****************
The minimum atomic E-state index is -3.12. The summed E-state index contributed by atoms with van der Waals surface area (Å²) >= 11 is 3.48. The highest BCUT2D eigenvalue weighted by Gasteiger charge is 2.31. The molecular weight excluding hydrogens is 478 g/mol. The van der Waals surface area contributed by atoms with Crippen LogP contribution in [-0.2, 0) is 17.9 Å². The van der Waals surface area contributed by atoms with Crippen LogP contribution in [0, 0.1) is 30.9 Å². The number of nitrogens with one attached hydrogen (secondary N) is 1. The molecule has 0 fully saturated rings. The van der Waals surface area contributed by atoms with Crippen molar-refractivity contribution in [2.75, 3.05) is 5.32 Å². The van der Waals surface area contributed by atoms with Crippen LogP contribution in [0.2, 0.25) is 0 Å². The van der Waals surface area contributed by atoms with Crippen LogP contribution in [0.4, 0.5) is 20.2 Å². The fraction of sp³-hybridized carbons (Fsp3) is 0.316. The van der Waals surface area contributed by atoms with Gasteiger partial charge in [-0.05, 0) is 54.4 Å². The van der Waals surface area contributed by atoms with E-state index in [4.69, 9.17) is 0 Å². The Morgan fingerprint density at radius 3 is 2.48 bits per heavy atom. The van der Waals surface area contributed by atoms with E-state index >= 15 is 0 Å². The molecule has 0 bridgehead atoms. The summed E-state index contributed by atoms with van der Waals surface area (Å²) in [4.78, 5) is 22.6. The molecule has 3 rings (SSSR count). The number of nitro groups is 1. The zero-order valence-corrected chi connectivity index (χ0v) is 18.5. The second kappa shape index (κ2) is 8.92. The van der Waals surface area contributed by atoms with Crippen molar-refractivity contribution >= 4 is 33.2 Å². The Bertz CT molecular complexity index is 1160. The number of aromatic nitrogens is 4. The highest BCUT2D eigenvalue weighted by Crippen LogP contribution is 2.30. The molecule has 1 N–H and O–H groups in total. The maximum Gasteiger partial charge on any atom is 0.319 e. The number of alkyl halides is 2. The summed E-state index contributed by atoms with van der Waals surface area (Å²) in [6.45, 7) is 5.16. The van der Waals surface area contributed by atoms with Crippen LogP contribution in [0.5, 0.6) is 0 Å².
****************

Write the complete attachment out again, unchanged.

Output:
The minimum atomic E-state index is -3.12. The summed E-state index contributed by atoms with van der Waals surface area (Å²) >= 11 is 3.48. The highest BCUT2D eigenvalue weighted by Gasteiger charge is 2.31. The molecular weight excluding hydrogens is 478 g/mol. The van der Waals surface area contributed by atoms with Crippen LogP contribution in [-0.2, 0) is 17.9 Å². The van der Waals surface area contributed by atoms with Crippen LogP contribution in [0, 0.1) is 30.9 Å². The number of nitrogens with one attached hydrogen (secondary N) is 1. The molecule has 0 fully saturated rings. The van der Waals surface area contributed by atoms with Crippen molar-refractivity contribution in [2.75, 3.05) is 5.32 Å². The van der Waals surface area contributed by atoms with Crippen LogP contribution in [0.2, 0.25) is 0 Å². The van der Waals surface area contributed by atoms with Crippen LogP contribution in [0.4, 0.5) is 20.2 Å². The fraction of sp³-hybridized carbons (Fsp3) is 0.316. The van der Waals surface area contributed by atoms with Gasteiger partial charge in [-0.05, 0) is 54.4 Å². The van der Waals surface area contributed by atoms with E-state index in [4.69, 9.17) is 0 Å². The Morgan fingerprint density at radius 3 is 2.48 bits per heavy atom. The van der Waals surface area contributed by atoms with E-state index >= 15 is 0 Å². The molecule has 0 bridgehead atoms. The summed E-state index contributed by atoms with van der Waals surface area (Å²) in [4.78, 5) is 22.6. The molecule has 3 rings (SSSR count). The number of nitro groups is 1. The zero-order valence-corrected chi connectivity index (χ0v) is 18.5. The second kappa shape index (κ2) is 8.92. The van der Waals surface area contributed by atoms with Crippen molar-refractivity contribution >= 4 is 33.2 Å². The Bertz CT molecular complexity index is 1160. The number of aromatic nitrogens is 4. The highest BCUT2D eigenvalue weighted by Crippen LogP contribution is 2.30. The molecule has 1 N–H and O–H groups in total. The maximum Gasteiger partial charge on any atom is 0.319 e. The number of alkyl halides is 2. The summed E-state index contributed by atoms with van der Waals surface area (Å²) in [6.45, 7) is 5.16. The van der Waals surface area contributed by atoms with Crippen LogP contribution in [0.5, 0.6) is 0 Å².